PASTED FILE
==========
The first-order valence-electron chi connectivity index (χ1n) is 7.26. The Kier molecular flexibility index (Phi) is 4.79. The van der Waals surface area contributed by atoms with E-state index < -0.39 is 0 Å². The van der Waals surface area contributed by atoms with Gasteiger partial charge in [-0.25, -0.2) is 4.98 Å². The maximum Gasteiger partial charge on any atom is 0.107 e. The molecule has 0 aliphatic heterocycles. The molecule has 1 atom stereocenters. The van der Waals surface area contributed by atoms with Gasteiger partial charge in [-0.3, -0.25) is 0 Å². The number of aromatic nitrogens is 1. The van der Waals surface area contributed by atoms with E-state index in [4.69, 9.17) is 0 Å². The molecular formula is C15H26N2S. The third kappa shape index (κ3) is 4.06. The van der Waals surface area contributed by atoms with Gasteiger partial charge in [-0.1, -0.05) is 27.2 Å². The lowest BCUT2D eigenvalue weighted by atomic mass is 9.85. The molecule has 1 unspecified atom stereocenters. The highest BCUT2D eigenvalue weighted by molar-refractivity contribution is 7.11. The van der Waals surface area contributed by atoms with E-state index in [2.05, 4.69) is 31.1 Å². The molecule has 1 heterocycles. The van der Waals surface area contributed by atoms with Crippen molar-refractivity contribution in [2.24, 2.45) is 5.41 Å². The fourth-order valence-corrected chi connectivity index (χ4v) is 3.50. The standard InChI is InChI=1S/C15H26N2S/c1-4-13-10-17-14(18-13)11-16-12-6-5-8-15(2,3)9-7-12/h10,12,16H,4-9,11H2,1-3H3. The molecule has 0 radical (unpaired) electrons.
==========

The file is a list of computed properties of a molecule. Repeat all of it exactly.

The first-order valence-electron chi connectivity index (χ1n) is 7.26. The Kier molecular flexibility index (Phi) is 4.79. The van der Waals surface area contributed by atoms with E-state index < -0.39 is 0 Å². The van der Waals surface area contributed by atoms with Gasteiger partial charge in [-0.25, -0.2) is 4.98 Å². The maximum Gasteiger partial charge on any atom is 0.107 e. The molecule has 0 aliphatic heterocycles. The molecule has 1 atom stereocenters. The van der Waals surface area contributed by atoms with Gasteiger partial charge in [-0.3, -0.25) is 0 Å². The number of aromatic nitrogens is 1. The van der Waals surface area contributed by atoms with E-state index in [4.69, 9.17) is 0 Å². The molecular formula is C15H26N2S. The third kappa shape index (κ3) is 4.06. The van der Waals surface area contributed by atoms with Gasteiger partial charge in [-0.1, -0.05) is 27.2 Å². The lowest BCUT2D eigenvalue weighted by atomic mass is 9.85. The molecule has 1 unspecified atom stereocenters. The highest BCUT2D eigenvalue weighted by molar-refractivity contribution is 7.11. The van der Waals surface area contributed by atoms with E-state index in [2.05, 4.69) is 31.1 Å². The molecule has 1 heterocycles. The van der Waals surface area contributed by atoms with Crippen molar-refractivity contribution in [2.24, 2.45) is 5.41 Å². The fourth-order valence-corrected chi connectivity index (χ4v) is 3.50. The standard InChI is InChI=1S/C15H26N2S/c1-4-13-10-17-14(18-13)11-16-12-6-5-8-15(2,3)9-7-12/h10,12,16H,4-9,11H2,1-3H3. The molecule has 0 radical (unpaired) electrons.